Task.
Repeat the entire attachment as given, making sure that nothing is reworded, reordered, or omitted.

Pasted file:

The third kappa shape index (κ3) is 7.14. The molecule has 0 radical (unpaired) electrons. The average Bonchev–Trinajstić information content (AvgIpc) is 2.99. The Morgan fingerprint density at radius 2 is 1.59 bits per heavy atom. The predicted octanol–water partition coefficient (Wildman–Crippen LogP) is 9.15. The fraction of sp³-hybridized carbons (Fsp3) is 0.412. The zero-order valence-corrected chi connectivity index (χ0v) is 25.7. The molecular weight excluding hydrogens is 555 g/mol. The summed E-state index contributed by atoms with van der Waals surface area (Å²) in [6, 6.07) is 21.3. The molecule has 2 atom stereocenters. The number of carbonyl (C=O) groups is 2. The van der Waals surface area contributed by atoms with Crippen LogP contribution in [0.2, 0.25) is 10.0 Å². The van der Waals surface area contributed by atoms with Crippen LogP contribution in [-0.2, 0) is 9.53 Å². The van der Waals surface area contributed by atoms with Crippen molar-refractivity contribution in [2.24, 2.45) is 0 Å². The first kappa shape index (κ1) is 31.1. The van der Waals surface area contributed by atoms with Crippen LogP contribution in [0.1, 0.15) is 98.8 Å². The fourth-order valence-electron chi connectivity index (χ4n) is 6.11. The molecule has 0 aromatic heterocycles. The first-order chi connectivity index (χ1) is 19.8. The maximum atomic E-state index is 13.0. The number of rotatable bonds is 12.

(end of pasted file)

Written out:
The third kappa shape index (κ3) is 7.14. The molecule has 0 radical (unpaired) electrons. The average Bonchev–Trinajstić information content (AvgIpc) is 2.99. The Morgan fingerprint density at radius 2 is 1.59 bits per heavy atom. The predicted octanol–water partition coefficient (Wildman–Crippen LogP) is 9.15. The fraction of sp³-hybridized carbons (Fsp3) is 0.412. The zero-order valence-corrected chi connectivity index (χ0v) is 25.7. The molecular weight excluding hydrogens is 555 g/mol. The summed E-state index contributed by atoms with van der Waals surface area (Å²) in [6, 6.07) is 21.3. The molecule has 2 atom stereocenters. The number of carbonyl (C=O) groups is 2. The van der Waals surface area contributed by atoms with Crippen LogP contribution in [0.2, 0.25) is 10.0 Å². The van der Waals surface area contributed by atoms with Crippen LogP contribution in [-0.2, 0) is 9.53 Å². The van der Waals surface area contributed by atoms with Crippen molar-refractivity contribution in [2.24, 2.45) is 0 Å². The first kappa shape index (κ1) is 31.1. The van der Waals surface area contributed by atoms with Crippen LogP contribution in [0.1, 0.15) is 98.8 Å². The fourth-order valence-electron chi connectivity index (χ4n) is 6.11. The molecule has 0 aromatic heterocycles. The first-order chi connectivity index (χ1) is 19.8. The maximum atomic E-state index is 13.0. The number of rotatable bonds is 12.